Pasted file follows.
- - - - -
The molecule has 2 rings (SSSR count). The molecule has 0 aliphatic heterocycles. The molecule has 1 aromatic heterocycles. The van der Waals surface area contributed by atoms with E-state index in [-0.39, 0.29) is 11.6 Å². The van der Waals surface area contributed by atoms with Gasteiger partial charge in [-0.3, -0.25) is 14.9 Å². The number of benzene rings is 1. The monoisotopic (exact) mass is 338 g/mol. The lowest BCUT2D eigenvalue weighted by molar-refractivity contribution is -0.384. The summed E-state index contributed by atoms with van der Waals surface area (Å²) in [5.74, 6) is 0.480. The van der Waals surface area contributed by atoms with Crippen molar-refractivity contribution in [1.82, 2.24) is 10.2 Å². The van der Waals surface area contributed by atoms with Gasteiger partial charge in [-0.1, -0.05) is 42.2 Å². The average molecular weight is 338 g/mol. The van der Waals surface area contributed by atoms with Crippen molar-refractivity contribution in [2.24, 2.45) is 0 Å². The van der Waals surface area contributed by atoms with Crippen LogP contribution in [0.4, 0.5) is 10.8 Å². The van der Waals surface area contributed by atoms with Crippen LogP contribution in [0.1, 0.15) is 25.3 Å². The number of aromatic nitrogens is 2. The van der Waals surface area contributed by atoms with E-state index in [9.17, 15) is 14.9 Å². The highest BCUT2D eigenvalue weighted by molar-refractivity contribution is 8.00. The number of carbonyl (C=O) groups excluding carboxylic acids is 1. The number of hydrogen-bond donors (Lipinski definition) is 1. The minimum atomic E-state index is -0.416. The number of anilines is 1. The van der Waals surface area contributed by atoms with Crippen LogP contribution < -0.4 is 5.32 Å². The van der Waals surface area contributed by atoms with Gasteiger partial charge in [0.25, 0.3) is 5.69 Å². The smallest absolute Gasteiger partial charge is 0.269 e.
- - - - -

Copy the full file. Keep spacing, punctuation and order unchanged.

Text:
The molecule has 2 rings (SSSR count). The molecule has 0 aliphatic heterocycles. The molecule has 1 aromatic heterocycles. The van der Waals surface area contributed by atoms with E-state index in [-0.39, 0.29) is 11.6 Å². The van der Waals surface area contributed by atoms with Gasteiger partial charge in [-0.3, -0.25) is 14.9 Å². The number of benzene rings is 1. The monoisotopic (exact) mass is 338 g/mol. The lowest BCUT2D eigenvalue weighted by molar-refractivity contribution is -0.384. The summed E-state index contributed by atoms with van der Waals surface area (Å²) in [5.74, 6) is 0.480. The van der Waals surface area contributed by atoms with Crippen molar-refractivity contribution in [1.82, 2.24) is 10.2 Å². The van der Waals surface area contributed by atoms with Gasteiger partial charge in [-0.1, -0.05) is 42.2 Å². The average molecular weight is 338 g/mol. The van der Waals surface area contributed by atoms with Crippen molar-refractivity contribution in [2.24, 2.45) is 0 Å². The van der Waals surface area contributed by atoms with Crippen LogP contribution in [0.4, 0.5) is 10.8 Å². The van der Waals surface area contributed by atoms with Crippen LogP contribution in [0.1, 0.15) is 25.3 Å². The number of aromatic nitrogens is 2. The van der Waals surface area contributed by atoms with E-state index in [9.17, 15) is 14.9 Å². The highest BCUT2D eigenvalue weighted by molar-refractivity contribution is 8.00. The number of carbonyl (C=O) groups excluding carboxylic acids is 1. The number of hydrogen-bond donors (Lipinski definition) is 1. The minimum atomic E-state index is -0.416. The number of anilines is 1. The van der Waals surface area contributed by atoms with Crippen LogP contribution < -0.4 is 5.32 Å². The van der Waals surface area contributed by atoms with Gasteiger partial charge in [0.25, 0.3) is 5.69 Å². The smallest absolute Gasteiger partial charge is 0.269 e.